Being mindful in civilized life, as opposed to the environment we evolved in, essentially requires “gaming the system”. This is why we are making a distinction here between “proactive mindfulness” and “natural mindfulness“.
Mindfulness is a natural ability that we all have. It was honed by evolution: Our remote ancestors survived because they were actively engaged with their environment. They were alert to both potential opportunities and potential dangers. They were alert without being hypervigilant, because that kind of engagement was a normal part of every day life. The key point is: They were mindful because they needed to be mindful.
This quality of engagement differs from the way we might take a walk in the woods today, following a blazed trail in a State Park. Not only are we not threatened by wolves, our survival doesn’t depend on finding food or shelter in these woods. We can afford to be distracted, to act mindlessly, as opposed to mindfully. And so we often do. Not just when we take a walk in the woods, but in so many aspects of our lives. Just think about how often we experience ourselves as bored, i.e. disengaged. We are not engaged because we do not absolutely need to be.
So it is not a contradiction to say that: (1) we have a natural ability to be mindful, and (2) our default mode is to be mindless. For efficient functioning, a feature that’s not needed is not activated. For us, as for our remote and ancestors, mindfulness comes in only when it’s needed.
Of course, this begs two questions: Why should we be mindful if we don’t need to? And how can we be mindful?
First, why should we try to be mindful, even when we don’t absolutely need to. A very simple way to address this is by making an analogy with physical exercise. The need for physical exercise is no longer built into the structure of our lives, as it was for our ancestors. We can live without, but at a tremendous cost to our health, ability to perform, and happiness. So we need to actively engage in physical exercise, even though, strictly speaking, we don’t need to. Same goes for mindfulness.
Now, how do we develop our ability to be more mindful? Certainly not by straining to do so. The analogy with physical exercise, in the previous paragraph, can be very misleading if it drives you to “exercise” mindfulness the way you would lift weights or develop your physical endurance by pushing harder. Mindfulness is not a muscle. It is our natural ability to be poised and alert in our interactions, when there is a need for us to be poised and alert. In civilized life, much of the time, this need is well below the threshold that it takes to activate mindfulness. This is why we need to “game the system“: We do not force ourselves to be more attentive. We trigger the natural process of focused attention and mindfulness.
This probably sounds very abstract, so a very simple example will help bring it to life. Let’s say you’re walking in a State Park. Your attention is not very engaged, because there is no real need for it to be. There are a lot of trees, and all trees kind of look the same, so it’s fairly boring. Maybe very pleasantly boring, but fairly boring anyway, in the sense that there is no direct invitation for you to be engaged with where you are. Chances are you let your mind wander, and you’re lost in your thoughts. There’s more action inside your mind then the outside world! Let’s say that, at some point, you realize you’ve been mostly in your head, and you want to try to be more mindful. Trying to force yourself to be more mindful will not work for more than a few moments, because there is nothing to keep your attention engaged. It is different if you actively engage your curiosity. For instance, you start to pay attention to the similarities and differences between the trees.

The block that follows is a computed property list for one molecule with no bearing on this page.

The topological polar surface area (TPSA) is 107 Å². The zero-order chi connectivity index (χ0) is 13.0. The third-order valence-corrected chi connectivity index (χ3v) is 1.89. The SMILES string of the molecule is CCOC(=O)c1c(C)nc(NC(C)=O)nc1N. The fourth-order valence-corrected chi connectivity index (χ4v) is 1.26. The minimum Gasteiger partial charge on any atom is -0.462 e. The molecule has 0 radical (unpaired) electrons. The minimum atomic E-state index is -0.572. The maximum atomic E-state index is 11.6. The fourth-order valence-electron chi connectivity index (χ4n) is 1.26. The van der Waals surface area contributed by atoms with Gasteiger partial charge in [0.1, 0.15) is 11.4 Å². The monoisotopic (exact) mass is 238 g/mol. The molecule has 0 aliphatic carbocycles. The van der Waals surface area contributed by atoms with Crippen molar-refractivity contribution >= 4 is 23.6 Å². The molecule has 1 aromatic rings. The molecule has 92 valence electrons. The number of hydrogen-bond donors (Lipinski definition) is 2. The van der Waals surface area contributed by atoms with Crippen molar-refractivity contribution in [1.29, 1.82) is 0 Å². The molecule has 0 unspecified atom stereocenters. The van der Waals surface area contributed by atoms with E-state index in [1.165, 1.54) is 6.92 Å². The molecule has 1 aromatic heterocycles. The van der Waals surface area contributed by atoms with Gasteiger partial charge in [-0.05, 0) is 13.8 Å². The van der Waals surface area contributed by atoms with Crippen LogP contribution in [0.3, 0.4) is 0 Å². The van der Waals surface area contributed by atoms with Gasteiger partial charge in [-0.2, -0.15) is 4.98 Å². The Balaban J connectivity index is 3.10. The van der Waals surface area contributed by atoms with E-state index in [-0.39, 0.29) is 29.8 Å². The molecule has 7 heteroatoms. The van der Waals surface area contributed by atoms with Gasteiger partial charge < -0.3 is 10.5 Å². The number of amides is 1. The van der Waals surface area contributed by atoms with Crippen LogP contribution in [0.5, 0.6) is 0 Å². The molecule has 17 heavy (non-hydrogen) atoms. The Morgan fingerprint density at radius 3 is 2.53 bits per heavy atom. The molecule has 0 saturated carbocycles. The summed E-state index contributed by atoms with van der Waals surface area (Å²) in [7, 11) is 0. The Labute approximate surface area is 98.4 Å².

“Attention“ is not a thing, it is a process. There is no such thing as a pile of “attention” the way there is, say, a pile of sand. A process means there is an action: You pay attention to something. For instance, you pay attention to the trees. To do so, it helps to have a specific quest, such as noticing similarities and differences between trees. Such a quest is a way to enter into relationship with your environment. Then you are actively involved with it, and you are naturally mindful. This relationship will be sustainable if the quest is meaningful. Otherwise, it will default to boring. You may then need to figure out a different way to enter into a meaningful relationship with your environment, if you want to be mindful as opposed to mindless.
So, to come back to the distinction at the beginning of this article: The state of mindfulness is “natural mindfulness”. We get to it by gaming the system, i.e. “proactive mindfulness”.
How do we do that? It takes a pause to notice that you are on autopilot. The pause is what introduces the break, the discontinuity. As you notice that you are on autopilot, you are no longer totally on autopilot. There is at least some of you that is engaged in paying attention to your relationship with environment. Unless you do that, you stay on autopilot.
Once you notice, once you start to be engaged, it is possible to go further. This is when you can start to be curious about what it might be like to be less passive, to have a different relationship with your environment. You have activated the mindfulness process.
Under this general umbrella, there is room for many approaches to mindfulness. This includes, of course, meditation. Mindful processes such as Focusing… Affect regulation… Thoughtfulness… Physical practices such as yoga or martial arts… These are not mutually exclusive; in fact they are complementary. The Active Pause project provides a context to deepen your practice of mindfulness.